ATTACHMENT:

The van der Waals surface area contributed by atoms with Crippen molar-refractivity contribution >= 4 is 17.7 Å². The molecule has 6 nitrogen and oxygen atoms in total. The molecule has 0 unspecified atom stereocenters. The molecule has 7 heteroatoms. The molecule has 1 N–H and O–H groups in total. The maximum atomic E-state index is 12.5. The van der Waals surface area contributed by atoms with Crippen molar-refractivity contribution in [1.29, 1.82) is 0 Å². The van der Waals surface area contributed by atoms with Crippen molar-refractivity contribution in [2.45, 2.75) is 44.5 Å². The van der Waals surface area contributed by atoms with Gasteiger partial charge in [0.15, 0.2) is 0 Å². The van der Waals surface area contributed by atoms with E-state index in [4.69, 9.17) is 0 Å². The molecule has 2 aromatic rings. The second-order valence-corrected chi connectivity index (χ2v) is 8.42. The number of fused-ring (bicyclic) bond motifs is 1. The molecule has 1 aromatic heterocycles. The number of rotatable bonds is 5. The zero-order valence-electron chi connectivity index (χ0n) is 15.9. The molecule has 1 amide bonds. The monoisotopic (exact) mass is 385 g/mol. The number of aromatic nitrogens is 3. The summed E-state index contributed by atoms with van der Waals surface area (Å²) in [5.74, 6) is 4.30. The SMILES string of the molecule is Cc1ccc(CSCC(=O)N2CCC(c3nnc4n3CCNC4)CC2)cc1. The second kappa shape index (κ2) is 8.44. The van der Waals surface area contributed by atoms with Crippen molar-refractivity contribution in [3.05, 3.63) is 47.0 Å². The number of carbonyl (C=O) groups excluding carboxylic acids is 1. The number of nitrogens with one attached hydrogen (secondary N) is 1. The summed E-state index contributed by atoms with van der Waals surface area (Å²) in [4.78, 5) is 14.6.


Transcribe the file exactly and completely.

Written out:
The van der Waals surface area contributed by atoms with Crippen molar-refractivity contribution >= 4 is 17.7 Å². The molecule has 6 nitrogen and oxygen atoms in total. The molecule has 0 unspecified atom stereocenters. The molecule has 7 heteroatoms. The molecule has 1 N–H and O–H groups in total. The maximum atomic E-state index is 12.5. The van der Waals surface area contributed by atoms with Crippen molar-refractivity contribution in [1.29, 1.82) is 0 Å². The van der Waals surface area contributed by atoms with Crippen molar-refractivity contribution in [2.45, 2.75) is 44.5 Å². The van der Waals surface area contributed by atoms with Gasteiger partial charge in [0.15, 0.2) is 0 Å². The van der Waals surface area contributed by atoms with E-state index in [4.69, 9.17) is 0 Å². The molecule has 2 aromatic rings. The second-order valence-corrected chi connectivity index (χ2v) is 8.42. The number of fused-ring (bicyclic) bond motifs is 1. The molecule has 1 aromatic heterocycles. The number of rotatable bonds is 5. The zero-order valence-electron chi connectivity index (χ0n) is 15.9. The molecule has 1 amide bonds. The monoisotopic (exact) mass is 385 g/mol. The number of aromatic nitrogens is 3. The summed E-state index contributed by atoms with van der Waals surface area (Å²) in [5.74, 6) is 4.30. The SMILES string of the molecule is Cc1ccc(CSCC(=O)N2CCC(c3nnc4n3CCNC4)CC2)cc1. The second kappa shape index (κ2) is 8.44. The van der Waals surface area contributed by atoms with Crippen molar-refractivity contribution in [3.05, 3.63) is 47.0 Å². The number of carbonyl (C=O) groups excluding carboxylic acids is 1. The number of nitrogens with one attached hydrogen (secondary N) is 1. The summed E-state index contributed by atoms with van der Waals surface area (Å²) in [4.78, 5) is 14.6.